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Start Menu Reviver App Brings Back Start Button to Windows 8

by Christina DesMarais on May 14, 2013

Ever since Microsoft introduced Windows 8 last fall people have been grumbling about a couple of things concerning the new operating system.

First, because it’s so radically different from previous versions of Windows, some users think the learning curve involved in figuring out how to use it is too steep. Personally, I disagree with this notion. When I bought my Lenovo Ideapad 13 a few months ago (a superb machine if you’re looking for a touchscreen Ultrabook), someone in Best Buy’s Geek Squad spent 20 minutes showing me around the OS and I was well on my way to capably using Windows 8.

Second, a lot of people have a huge issue with the fact that Microsoft did away with the Start button—you know, the little icon on the bottom left of your screen in older versions of the OS that when clicked on lists apps you frequently use and gives you quick access to things like recent items, Control Panel and the ability to power down or put your PC to sleep.

Since then, rumors have been floating around that Microsoft will add the Start button back into the next major update to the OS, Windows 8.1, expected to be released by the end of the year for consumers, although developers will get their hands on it at the end of June.

If you’re someone who recently migrated to a new PC and misses the Start button, there are ways to get it back. Some developers have created apps that try to resurrect it, such as Start8 and Pokki Start Menu. I’m using one called Start Menu Reviver, created by Reviversoft, a company that develops products to help you repair, optimize and maintain your computer. It’s different because lets you customize an area you can fill up with tiles of the Desktop and Modern apps you use most, as well the usual start button options, including Settings, Network, Search, Run, and the ability to power down your computer.

In this way it’s helpful, like the old Start button, but it’s even better because it’s touch-friendly and it makes use of the Modern style interface, which features tiles. While I like Windows 8 and appreciate the aesthetic of tiles, it can seem like you have to do too much clicking or tapping to flip back and forth between the Desktop, where you might be using apps such as Evernote and Skype, and the tile-based Modern Start screen, where you can access things like SkyDrive and the Windows Store. Start Menu Reviver does a good job of meshing the Modern interface with the more familiar Desktop.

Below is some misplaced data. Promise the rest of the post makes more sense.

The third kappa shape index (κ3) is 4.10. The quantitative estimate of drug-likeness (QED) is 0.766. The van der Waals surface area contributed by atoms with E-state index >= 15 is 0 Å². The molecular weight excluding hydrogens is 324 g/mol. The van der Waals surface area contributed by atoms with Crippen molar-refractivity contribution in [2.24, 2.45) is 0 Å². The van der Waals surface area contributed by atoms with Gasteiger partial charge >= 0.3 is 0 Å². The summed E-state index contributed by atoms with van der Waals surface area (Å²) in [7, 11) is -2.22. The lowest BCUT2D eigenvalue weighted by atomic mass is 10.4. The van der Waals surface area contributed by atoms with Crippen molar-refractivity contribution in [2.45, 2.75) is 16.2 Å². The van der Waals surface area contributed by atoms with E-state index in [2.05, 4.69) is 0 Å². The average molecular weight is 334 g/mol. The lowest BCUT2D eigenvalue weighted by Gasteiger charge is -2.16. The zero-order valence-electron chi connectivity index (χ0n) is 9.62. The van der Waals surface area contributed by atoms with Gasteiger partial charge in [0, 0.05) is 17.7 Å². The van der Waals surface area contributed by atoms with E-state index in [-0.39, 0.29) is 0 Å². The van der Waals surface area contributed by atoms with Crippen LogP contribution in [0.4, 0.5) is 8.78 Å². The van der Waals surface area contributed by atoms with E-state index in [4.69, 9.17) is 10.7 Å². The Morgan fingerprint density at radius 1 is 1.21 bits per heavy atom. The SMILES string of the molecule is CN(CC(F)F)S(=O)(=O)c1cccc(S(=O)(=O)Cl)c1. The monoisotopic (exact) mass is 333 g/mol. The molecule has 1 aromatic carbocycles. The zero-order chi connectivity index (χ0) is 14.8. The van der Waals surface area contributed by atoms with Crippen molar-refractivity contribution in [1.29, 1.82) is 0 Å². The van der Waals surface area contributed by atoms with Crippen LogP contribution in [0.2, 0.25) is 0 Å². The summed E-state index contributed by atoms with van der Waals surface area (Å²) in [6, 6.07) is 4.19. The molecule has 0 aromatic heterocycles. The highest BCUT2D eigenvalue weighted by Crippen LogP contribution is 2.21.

That said, it’s important to note that people who spend enough time figuring out how to use Windows 8 properly won’t need an app like Start Menu Reviver. The Windows 8 Charms Bar gives you access to things like Settings (which includes Control Panel and power options) or Search, which you can use to find any app on your machine. You can also easily switch from the tile-based Modern Start screen to the Desktop by hitting the Windows key on your keyboard. And you can already pin any Desktop app to the taskbar that hangs out at the bottom of the Desktop screen by right clicking on it on the Modern Start screen; by doing so you can keep apps like Word, Evernote or the Snipping Tool always at the ready if you’re working on the Desktop.

But for folks who primarily work on the Desktop—people like me who like to have Chrome or Firefox open alongside Word or Excel—Start Menu Reviver is an interesting alternative that gives you quick access to lots of functions that are already included in Windows 8, but found in different locations.

It’s a free app worth trying out if the missing Start button bugs you, but Windows 8 pros and anyone familiar with the plethora of keyboard shortcuts that make using Windows 8 easy will likely feel it doesn’t add anything Microsoft’s latest OS doesn’t already offer.

Discussion loading


From Dan on May 15, 2013 :: 6:49 am

I can live without the start button, and don’t mind the flow of Windows 8 after using it a few weeks, but I do HATE the way it opens your docs in completely useless programs! If you open a photo, it basically opens it in a viewer with no options to do anything with it, same with videos, music files, etc. And all the apps on the start page are crap, they assume you are a complete idiot that doesn’t want any options. I am regretting switching from my Apple already..



From Josh Kirschner on May 15, 2013 :: 8:26 am

With Windows 8 (or earlier versions), you can easily change the default programs for any type of file. Usually, you’ll be given the option when you install a new program (for instance, if you the install VLC player it will ask if you want to use it as the default program for movie files). But you can change these associations at any time.

To do so, go to “Default Programs” (just use the Windows Search to find it). Pick the new program you want to use to open a specific category of file and choose “set this program as default” (to open all associated file types) or “choose defaults for this program” (to custom select file types.

FWIW, this is the same way Macs operate. Photos on the Mac open in the equally useless “Preview” program unless you change it to open using iPhoto or Photoshop. But this isn’t necessarily a bad thing. For quick previews, those “useless” programs often open much faster than the more full-featured programs.



From tf76 on May 15, 2013 :: 8:29 am

Well honestly, Classic Shell is the best free and open source one.

Check it out


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